they cannot find, and the leaves grow again.
NOR A FULLER'S POOL. R. Nahman said in the name of Rabba b. Abbuha: The three handbreadths mentioned here apply only to the soaking pool,1 but the washing pool must be kept four cubits from the wall.2 We find this also taught [in a Baraitha]: The fuller's pool must be kept four cubits away. But did we not learn, THREE HANDBREADTHS? — This shows [that the Mishnah must be understood] as R. Nahman has explained. Some put this statement in the form of a contradiction [which is afterwards reconciled,] thus: We learnt A FULLER'S POOL MUST BE KEPT THREE HANDBREADTHS AWAY. But does not a Baraitha say four cubits? — Said R. Nahman in the name of Rabbah b. Abbuha: There is no contradiction. The Mishnah speaks of the soaking pool and the Baraitha of the washing pool. R. Hiyya the son of R. Awia added a gloss to this effect to the Mishnah itself: 'Unless he removes the edge of the soaking pool three handbreadths from the wall.'
AND PLASTER THE SIDES. The question was raised: Is the proper reading of the Mishnah 'and plaster' or 'or plaster'? — Obviously 'and plaster' is the proper reading, for if the Mishnah meant to say 'or', then the first two clauses could have been run into one.3 But possibly ['or' is after all the right reading, and the reason why the two clauses are not combined is because] they are not in the same category. the damage in one case arising from moisture4 and in the other from steam?5 — Come and hear: R. Judah says. If there is crumbling rock between the two properties, each owner can dig a pit on his own side and each must keep away from the boundary three handbreadths and plaster his pit.6 The reason is [is it not,] that the soil between is crumbling, but otherwise there is no need to plaster?7 — No. This is the rule even if the soil is not crumbling; he still has to plaster.8 The case of crumbling soil, however, is specified, because otherwise I might have thought that with crumbling soil a greater distance still was required. Now he teaches us [that this is not so].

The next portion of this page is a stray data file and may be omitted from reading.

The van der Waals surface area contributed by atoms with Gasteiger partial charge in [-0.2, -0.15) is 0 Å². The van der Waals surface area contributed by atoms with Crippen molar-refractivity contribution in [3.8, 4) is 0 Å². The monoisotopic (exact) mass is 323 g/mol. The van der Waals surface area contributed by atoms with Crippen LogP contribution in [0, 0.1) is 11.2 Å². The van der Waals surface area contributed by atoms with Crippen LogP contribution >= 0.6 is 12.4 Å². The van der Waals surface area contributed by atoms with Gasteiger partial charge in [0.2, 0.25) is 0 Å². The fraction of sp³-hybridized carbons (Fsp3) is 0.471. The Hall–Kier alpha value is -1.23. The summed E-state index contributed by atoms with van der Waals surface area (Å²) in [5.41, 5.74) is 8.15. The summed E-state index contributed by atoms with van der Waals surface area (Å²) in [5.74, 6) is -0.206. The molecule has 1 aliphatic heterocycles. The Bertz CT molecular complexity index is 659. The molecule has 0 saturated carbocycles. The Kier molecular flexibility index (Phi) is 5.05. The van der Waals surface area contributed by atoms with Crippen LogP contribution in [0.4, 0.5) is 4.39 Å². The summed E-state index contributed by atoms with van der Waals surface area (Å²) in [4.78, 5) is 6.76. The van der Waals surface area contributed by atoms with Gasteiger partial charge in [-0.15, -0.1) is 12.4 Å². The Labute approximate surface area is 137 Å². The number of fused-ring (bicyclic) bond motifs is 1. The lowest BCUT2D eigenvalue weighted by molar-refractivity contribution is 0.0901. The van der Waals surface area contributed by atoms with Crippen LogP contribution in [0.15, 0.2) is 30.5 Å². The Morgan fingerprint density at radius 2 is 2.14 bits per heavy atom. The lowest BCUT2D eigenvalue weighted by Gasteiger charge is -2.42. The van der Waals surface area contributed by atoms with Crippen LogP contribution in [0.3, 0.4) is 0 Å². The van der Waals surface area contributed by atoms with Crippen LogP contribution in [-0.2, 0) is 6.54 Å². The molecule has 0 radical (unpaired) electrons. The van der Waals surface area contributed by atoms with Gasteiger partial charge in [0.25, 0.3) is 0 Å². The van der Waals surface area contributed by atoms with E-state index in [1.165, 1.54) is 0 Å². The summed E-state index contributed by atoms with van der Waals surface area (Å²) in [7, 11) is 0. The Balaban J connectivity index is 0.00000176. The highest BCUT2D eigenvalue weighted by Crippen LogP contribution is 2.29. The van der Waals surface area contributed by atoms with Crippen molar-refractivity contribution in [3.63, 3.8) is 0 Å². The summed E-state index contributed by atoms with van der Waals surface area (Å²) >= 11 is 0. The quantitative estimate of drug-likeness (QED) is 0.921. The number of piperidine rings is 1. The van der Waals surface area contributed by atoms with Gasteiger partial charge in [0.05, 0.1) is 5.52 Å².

OLIVE REFUSE, DUNG, SALT, LIME AND FLINT STONES SHOULD BE KEPT, etc. We have learnt in another place:9 In what materials may food be kept warm [for the Sabbath] and in what may it not be kept warm? It may not be kept warm in olive refuse or in dung or in salt or in lime or in sand,10 whether moist or dry. Why is it that here flint stones are included in the list and not sand, and there sand is included and not flint stones? — R. Joseph answered: Because it is not usual to keep food warm in flint stones. Said Abaye to him: And is it usual to keep food warm in woollen fleeces and strips of purple wool? And yet [these are mentioned in] a Baraitha which says: 'Food may be kept warm in woollen fleeces and strips of purple wool and fluff, but these things must not be carried on Sabbath.' No, said Abaye. The truth is that, his neighbour telleth concerning him.11 The Mishnah here mentions flint stones, and the same rule applies to sand, and there it mentions sand and the same rule applies to flint stones. Said Raba to him: If his neighbour telleth concerning him, should not the Mishnah mention the whole list in one place and only one item in the other, allowing us to understand that the same rule applies to the rest? No, said Raba. The reason why flint stones are not mentioned in connection with Sabbath is because they are liable to crack the pot,12 and the reason why sand is not mentioned here is because while it makes hot things hotter, it makes cold things colder.13 But R. Oshiah included sand in his Baraitha14 [in the list of things that have to be kept away from the boundary]? — He was speaking of things which produce moisture. Then why should our Tanna also not include it on the ground of its producing moisture? — He has mentioned specifically A DITCH.15 Yet in spite of mentioning a ditch he also mentions A FULLER'S POOL?16 — Both of these required to be specified. For if he had mentioned only a ditch. I should have said that this was because it was a fixture, but I should not have included a fuller's pool which is not a fixture.17 And if he had mentioned a fuller's pool. I should have said that this was because its waters are stagnant. but I should not have included a ditch [which has running water]. Hence both were necessary.